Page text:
There are 15 former abortion clinics across the U.S. that were purchased by anti-abortion groups and turned into something antithetical to abortion access. I drove 1,500 miles to visit five of them. Here’s what I learned about the state of reproductive rights in America.
Standing outside McDonald’s on St. Charles Rock Road in St. Louis, Missouri, 61-year old Bettie Douglas joined over 100 people in a chant: “Hold the burgers, hold the fries, keep your hands off our thighs.”
Today, over 400 police stations across Tanzania have Police Gender and Children's Desks, including seven of Zanzibar's 20 police stations. As on Law & Order SVU, these units deploy dedicated, specially trained detectives to handle "sexually-based offenses" like rape, sexual assault and domestic violence.
Kimberly Turbin wasn’t expecting childbirth to be a pleasant experience, but she wasn’t expecting it to be a nightmare either. On 4 May 2013, she was sitting on the couch at a friend’s house when her water broke.
Fatimah Gifford was nervous the day she was scheduled to testify in front of Texas’ Health and Human Services committee. Gifford is the VP of Communications for Whole Woman’s Health, which operates five reproductive healthcare clinics across Texas.
Clinic Director Calla Hales was a victim of the extreme violence abortion providers face simply for doing their jobs and helping women.
When Anna found out she was pregnant in October, she knew she could not have another child. Her son was still a baby and she was struggling to find employment as a 30-year-old single mother in Indiana.
Five women stand around a bed in a bungalow outside Los Angeles, each wearing a pair of latex surgical gloves and holding various pieces of equipment. One is holding a speculum and a flashlight; another, lubricant and an apparatus known as the Del-Em, which consists of a cannula (a thin tube) and a syringe attached to a container with two tubes.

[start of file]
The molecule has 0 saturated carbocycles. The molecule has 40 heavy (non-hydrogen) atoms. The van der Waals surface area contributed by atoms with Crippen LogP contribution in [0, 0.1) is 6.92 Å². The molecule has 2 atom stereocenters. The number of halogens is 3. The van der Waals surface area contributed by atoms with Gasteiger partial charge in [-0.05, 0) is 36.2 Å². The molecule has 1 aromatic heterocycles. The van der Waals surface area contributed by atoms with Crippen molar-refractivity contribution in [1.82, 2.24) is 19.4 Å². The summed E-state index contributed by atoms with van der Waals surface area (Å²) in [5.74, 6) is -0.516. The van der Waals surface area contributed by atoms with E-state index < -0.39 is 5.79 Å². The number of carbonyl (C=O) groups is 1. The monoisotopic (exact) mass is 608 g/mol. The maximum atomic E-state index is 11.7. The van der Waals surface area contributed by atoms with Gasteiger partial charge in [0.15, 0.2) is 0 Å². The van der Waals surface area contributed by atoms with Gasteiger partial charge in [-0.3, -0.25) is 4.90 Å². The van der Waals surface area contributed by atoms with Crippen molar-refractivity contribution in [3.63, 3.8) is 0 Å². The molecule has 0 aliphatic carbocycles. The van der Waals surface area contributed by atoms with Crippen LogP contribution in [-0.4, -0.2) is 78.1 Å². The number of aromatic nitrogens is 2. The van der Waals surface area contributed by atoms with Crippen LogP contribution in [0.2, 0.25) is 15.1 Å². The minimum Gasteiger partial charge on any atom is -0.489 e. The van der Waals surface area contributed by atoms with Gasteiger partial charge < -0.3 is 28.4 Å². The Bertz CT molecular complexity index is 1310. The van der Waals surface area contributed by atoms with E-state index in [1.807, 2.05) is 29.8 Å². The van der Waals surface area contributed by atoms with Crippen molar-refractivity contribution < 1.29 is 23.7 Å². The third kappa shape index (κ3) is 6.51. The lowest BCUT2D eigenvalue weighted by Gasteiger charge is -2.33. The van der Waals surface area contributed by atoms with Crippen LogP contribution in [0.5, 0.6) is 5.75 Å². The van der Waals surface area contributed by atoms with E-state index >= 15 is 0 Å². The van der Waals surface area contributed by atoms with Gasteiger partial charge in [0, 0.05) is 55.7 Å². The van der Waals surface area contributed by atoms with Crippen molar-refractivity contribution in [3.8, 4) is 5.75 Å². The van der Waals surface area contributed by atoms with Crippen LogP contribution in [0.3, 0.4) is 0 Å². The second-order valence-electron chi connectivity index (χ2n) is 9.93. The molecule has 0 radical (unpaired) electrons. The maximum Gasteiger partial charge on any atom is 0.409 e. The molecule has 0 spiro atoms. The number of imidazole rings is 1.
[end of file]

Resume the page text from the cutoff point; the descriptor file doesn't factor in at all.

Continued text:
For three decades, Dr. Cynthia Maung has practiced medicine on the Thai-Burmese border and learned the best way to deliver care to women and babies living through conflict and crisis.
DarbiAnne Goodwin says she was raped off campus during her sophomore year—and when administrators failed to offer her meaningful support following the incident, she felt her only choice was to enroll in an "alternative school."
A new slew of state laws are aimed at making sure abortion coverage is banned from private health insurance plans—putting the procedure still further out of reach.
In March 2004, a 19-year-old Arizona woman was sentenced to four months in Maricopa County jail for a DUI, shortly after discovering she was pregnant. She asked for a delay in her sentencing hearing so she could obtain an abortion, but the prosecutor refused.
In 2015, a radical anti-abortion group tried to establish a headquarters in a vacant house next door to the only remaining abortion clinic in Montgomery, Alabama. Their plan backfired—and the building is now a safe haven for patients and pro-choice activists.
Anika Crenshaw planned on a vaginal birth for her second child, as she had done with her daughter a few years earlier.
The country has experienced nursing shortages for decades, but an aging population means the problem is about to get much worse.
She argued one of recent history's most important abortion cases. And now, with her Lawyering Project team, she's pushing beyond the tried-and-true legal playbook.
Promised economic and educational opportunities her parents thought too good to refuse, Rose left home for Zanzibar. But a life of fear and exploitation awaited the 13-year-old – a fate that has become all too familiar to kids in the region.
George Delgado made his first attempt at reversing an abortion in 2009. He got a call from Terri Palmquist, a missionary at the evangelical group LifeSavers Ministries who ran in the same California anti-abortion circles he did.
This month, Anna Yocca was released from jail, following over a year of incarceration. Though her case may seem extreme, it's really the most recent high-profile example of a troubling new trend.
In July 2015, the Center for Medical Progress released a string of videos that essentially cast Planned Parenthood as a front for a satanic cult that offers abortion care in order to achieve its real goal: harvesting dead-baby body parts for money.
In 2012, an anti-abortion protestor hit Alison Dreith on the head with a sign displaying a giant fetus. Todd Akin, the Republican Senate nominee from Missouri, had recently floated his theory on TV that “legitimate rape” never leads to pregnancy, which would mean no one needed exceptions included in abortion bans.